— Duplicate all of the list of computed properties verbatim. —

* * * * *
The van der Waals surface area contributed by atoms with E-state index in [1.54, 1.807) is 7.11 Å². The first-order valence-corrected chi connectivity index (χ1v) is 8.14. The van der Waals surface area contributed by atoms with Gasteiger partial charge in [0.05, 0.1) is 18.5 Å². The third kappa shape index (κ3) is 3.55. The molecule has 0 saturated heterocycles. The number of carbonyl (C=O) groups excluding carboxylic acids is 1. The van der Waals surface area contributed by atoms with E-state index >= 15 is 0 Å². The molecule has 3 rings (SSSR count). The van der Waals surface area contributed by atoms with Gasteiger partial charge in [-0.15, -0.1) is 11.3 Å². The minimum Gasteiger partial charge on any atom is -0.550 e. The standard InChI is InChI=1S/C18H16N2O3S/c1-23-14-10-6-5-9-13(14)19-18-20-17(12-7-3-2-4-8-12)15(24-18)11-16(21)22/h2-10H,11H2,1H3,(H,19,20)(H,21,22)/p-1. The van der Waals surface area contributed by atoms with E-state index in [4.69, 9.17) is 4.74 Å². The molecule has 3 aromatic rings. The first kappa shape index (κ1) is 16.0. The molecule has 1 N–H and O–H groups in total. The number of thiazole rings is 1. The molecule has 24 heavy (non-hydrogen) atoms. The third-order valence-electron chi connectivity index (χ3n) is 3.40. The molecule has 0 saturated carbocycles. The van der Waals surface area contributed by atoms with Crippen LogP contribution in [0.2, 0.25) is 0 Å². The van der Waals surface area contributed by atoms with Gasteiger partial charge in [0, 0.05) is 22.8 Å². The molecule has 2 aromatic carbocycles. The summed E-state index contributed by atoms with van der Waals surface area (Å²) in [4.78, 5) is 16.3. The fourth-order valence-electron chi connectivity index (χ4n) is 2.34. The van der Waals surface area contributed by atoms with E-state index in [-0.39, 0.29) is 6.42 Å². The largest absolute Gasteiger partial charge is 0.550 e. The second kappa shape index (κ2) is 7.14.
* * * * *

The van der Waals surface area contributed by atoms with E-state index in [1.54, 1.807) is 7.11 Å². The first-order valence-corrected chi connectivity index (χ1v) is 8.14. The van der Waals surface area contributed by atoms with Gasteiger partial charge in [0.05, 0.1) is 18.5 Å². The third kappa shape index (κ3) is 3.55. The molecule has 0 saturated heterocycles. The number of carbonyl (C=O) groups excluding carboxylic acids is 1. The van der Waals surface area contributed by atoms with E-state index >= 15 is 0 Å². The molecule has 3 rings (SSSR count). The van der Waals surface area contributed by atoms with Gasteiger partial charge in [-0.15, -0.1) is 11.3 Å². The minimum Gasteiger partial charge on any atom is -0.550 e. The standard InChI is InChI=1S/C18H16N2O3S/c1-23-14-10-6-5-9-13(14)19-18-20-17(12-7-3-2-4-8-12)15(24-18)11-16(21)22/h2-10H,11H2,1H3,(H,19,20)(H,21,22)/p-1. The van der Waals surface area contributed by atoms with E-state index in [4.69, 9.17) is 4.74 Å². The molecule has 3 aromatic rings. The first kappa shape index (κ1) is 16.0. The molecule has 1 N–H and O–H groups in total. The number of thiazole rings is 1. The molecule has 24 heavy (non-hydrogen) atoms. The third-order valence-electron chi connectivity index (χ3n) is 3.40. The molecule has 0 saturated carbocycles. The van der Waals surface area contributed by atoms with Crippen LogP contribution in [0.2, 0.25) is 0 Å². The van der Waals surface area contributed by atoms with Gasteiger partial charge in [0, 0.05) is 22.8 Å². The molecule has 2 aromatic carbocycles. The summed E-state index contributed by atoms with van der Waals surface area (Å²) in [4.78, 5) is 16.3. The fourth-order valence-electron chi connectivity index (χ4n) is 2.34. The van der Waals surface area contributed by atoms with E-state index in [-0.39, 0.29) is 6.42 Å². The largest absolute Gasteiger partial charge is 0.550 e. The second kappa shape index (κ2) is 7.14.